The details of the Canada Apprentice Loan, announced in last year’s federal budget, are now public. It’s a straight $4000 that any apprentice can get, once per technical training period for up to five technical training periods for a total of $20,000 per apprentice. And as we predicted in our 2014 Budget Commentary, the loan is in fact going to be completely means-test free. An apprentice could be making $18/hour all year, plus about $1800/month on EI for the duration of the training period – that is, about $35,000 per year – and the government is still prepared to hand you a $20,000 loan, interest free for the duration of the apprenticeship, repayable on the same basis as an ordinary student loan. Because skilled trades.
At this point you’re probably asking yourself: why give loans to apprentices earning $35,000/year but deny them to community college students earning $15,000/year (which is more or less where loan eligibility runs out) via part-time jobs? If a learner’s income or current standard of living is no longer a barrier to receiving financial assistance, why not make student aid universal, the way it is in Australia or the UK or Sweden? Why not just open student loans up to anyone?
Student leaders will hesitate before taking up the cudgels on this one, since many are pretty heavily invested in the “loans = Satan” narrative. But on the other hand, eliminating the means-test will certainly benefit at least some of their members. So it seems likely that at some point this will become one of their demands.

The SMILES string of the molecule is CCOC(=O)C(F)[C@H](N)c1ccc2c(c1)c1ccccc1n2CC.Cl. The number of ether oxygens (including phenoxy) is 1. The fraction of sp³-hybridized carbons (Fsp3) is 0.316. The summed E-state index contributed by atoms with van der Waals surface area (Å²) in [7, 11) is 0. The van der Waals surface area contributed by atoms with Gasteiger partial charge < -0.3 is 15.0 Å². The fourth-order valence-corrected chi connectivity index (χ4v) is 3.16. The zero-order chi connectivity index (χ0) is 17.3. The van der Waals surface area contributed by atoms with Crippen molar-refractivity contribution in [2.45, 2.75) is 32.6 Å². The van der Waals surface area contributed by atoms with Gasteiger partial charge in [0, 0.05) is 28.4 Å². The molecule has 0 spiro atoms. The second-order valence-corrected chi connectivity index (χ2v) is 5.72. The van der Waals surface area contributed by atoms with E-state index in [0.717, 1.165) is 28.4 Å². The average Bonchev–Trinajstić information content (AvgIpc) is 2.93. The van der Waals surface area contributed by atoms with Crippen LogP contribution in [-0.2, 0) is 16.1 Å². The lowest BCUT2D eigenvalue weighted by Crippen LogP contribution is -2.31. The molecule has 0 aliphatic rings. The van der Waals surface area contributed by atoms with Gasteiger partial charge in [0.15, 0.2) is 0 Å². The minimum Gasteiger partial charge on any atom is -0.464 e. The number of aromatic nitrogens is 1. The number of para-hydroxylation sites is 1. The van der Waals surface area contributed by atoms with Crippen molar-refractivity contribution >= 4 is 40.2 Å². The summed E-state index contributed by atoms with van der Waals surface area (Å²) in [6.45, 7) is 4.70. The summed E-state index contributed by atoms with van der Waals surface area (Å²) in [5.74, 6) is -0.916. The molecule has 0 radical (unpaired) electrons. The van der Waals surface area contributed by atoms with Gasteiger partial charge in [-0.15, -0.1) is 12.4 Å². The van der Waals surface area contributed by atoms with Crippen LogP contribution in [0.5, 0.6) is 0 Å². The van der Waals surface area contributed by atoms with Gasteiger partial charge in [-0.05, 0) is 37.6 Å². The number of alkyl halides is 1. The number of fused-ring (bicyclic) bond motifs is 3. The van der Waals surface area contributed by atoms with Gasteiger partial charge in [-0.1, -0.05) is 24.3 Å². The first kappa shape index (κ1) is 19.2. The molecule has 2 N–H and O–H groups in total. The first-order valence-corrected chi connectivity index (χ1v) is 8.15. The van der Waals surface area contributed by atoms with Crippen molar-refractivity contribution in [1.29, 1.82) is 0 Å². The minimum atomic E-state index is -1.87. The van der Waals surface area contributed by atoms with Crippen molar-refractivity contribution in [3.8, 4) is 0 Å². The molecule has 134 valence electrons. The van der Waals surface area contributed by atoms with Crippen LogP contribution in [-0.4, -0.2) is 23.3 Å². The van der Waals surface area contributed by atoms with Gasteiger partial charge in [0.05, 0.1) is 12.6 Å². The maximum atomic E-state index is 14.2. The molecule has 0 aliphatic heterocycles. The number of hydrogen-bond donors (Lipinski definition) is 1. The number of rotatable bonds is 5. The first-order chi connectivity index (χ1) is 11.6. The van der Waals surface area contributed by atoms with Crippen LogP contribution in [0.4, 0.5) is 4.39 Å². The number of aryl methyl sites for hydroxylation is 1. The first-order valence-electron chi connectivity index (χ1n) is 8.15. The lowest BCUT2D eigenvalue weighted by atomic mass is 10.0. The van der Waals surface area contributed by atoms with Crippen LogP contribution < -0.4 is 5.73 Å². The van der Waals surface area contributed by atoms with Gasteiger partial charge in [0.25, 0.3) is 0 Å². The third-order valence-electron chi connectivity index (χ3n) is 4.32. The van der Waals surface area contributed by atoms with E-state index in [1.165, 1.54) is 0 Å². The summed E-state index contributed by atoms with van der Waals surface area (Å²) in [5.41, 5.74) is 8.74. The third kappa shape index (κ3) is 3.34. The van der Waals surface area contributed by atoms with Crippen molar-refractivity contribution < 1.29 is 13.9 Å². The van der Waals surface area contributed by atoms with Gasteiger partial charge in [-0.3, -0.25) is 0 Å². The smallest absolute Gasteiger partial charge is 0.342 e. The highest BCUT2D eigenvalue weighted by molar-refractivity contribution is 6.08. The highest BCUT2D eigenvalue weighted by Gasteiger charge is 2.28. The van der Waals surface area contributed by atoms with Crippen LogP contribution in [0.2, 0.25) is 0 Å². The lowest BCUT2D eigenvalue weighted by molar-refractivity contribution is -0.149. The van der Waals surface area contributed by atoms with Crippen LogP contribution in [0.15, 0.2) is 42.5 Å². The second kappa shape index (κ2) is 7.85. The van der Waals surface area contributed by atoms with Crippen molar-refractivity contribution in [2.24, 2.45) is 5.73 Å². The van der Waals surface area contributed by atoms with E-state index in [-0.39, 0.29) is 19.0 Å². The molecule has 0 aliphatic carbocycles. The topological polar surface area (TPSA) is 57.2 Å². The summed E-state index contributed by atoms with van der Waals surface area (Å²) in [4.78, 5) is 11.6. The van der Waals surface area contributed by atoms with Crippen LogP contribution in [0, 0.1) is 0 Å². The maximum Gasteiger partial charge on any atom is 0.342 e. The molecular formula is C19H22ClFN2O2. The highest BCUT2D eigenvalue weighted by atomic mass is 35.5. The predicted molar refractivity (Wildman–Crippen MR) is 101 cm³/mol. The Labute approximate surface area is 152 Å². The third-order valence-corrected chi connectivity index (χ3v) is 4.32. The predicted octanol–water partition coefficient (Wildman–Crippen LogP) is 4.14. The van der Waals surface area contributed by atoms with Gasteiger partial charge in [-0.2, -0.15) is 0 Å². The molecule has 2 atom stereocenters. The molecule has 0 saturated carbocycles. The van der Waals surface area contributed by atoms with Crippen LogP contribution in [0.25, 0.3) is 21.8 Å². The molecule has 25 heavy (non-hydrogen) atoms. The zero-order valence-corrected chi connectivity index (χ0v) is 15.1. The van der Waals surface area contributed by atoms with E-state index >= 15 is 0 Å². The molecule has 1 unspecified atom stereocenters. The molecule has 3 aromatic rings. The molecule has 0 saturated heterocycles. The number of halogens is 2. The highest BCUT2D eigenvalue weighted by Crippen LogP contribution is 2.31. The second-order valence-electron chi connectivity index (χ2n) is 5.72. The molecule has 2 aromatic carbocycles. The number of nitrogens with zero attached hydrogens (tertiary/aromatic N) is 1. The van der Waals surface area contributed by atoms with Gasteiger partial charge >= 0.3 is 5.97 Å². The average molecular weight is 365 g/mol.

Given that it’s an election year, this might come about fairly quickly. Easier loan terms could be on any party’s manifesto. My personal bet is the Liberals will pick this one up first because they seem to find it so hard to resist gimmicky education platforms that benefit the upper middle-class, but there’s no ideological bar for any party to take up this idea. And precisely because you could see almost any party picking up this idea, it’s a dead certainty that at some point one of them will. It’s inevitable. And once that happens, big changes will be afoot.
The problem is that the costs associated with a move like this could be high. Alberta moved to eliminate parental contributions a couple of years ago and their loan portfolio has increased by something on the order of 50%. That’s OK in an essentially loans-only system like Alberta’s, but try that in a system with more substantial grant or remission amounts and money starts going out the door pretty fast. Most provinces wouldn’t be able to match that kind of generosity, and we could see student loans become yet more complicated with different federal and provincial need assessment mechanisms in each province. Even the feds might find it too rich eventually, and the worry would be that other programs for the needy would be cut in order to maintain this upper middle-class benefit.
There is a way to square this circle, however. And that is to apply a very simple principle: if a loan is universal, it should not come with interest subsidies. Subsidized loans to poorer students? No problem. But subsidized loans to all comers? That way madness lies.
If that simple principle is adopted, we could still preserve a decent system: means-tested subsidized loans for those who need them, and universal non-subsidized loans for those who want (but probably don’t need) them. That way, we would solve the problem of how to help the occasional student whose parents have high income (and hence disqualify a student from receiving student loans) but who won’t contribute to their kids’ education.
It’s probably not the best way to spend new aid dollars – you would probably get more bang for your buck spending that money on aid to First Nations students, for instance. But it’s also not a terrible idea, provided that the loans are unsubsidized.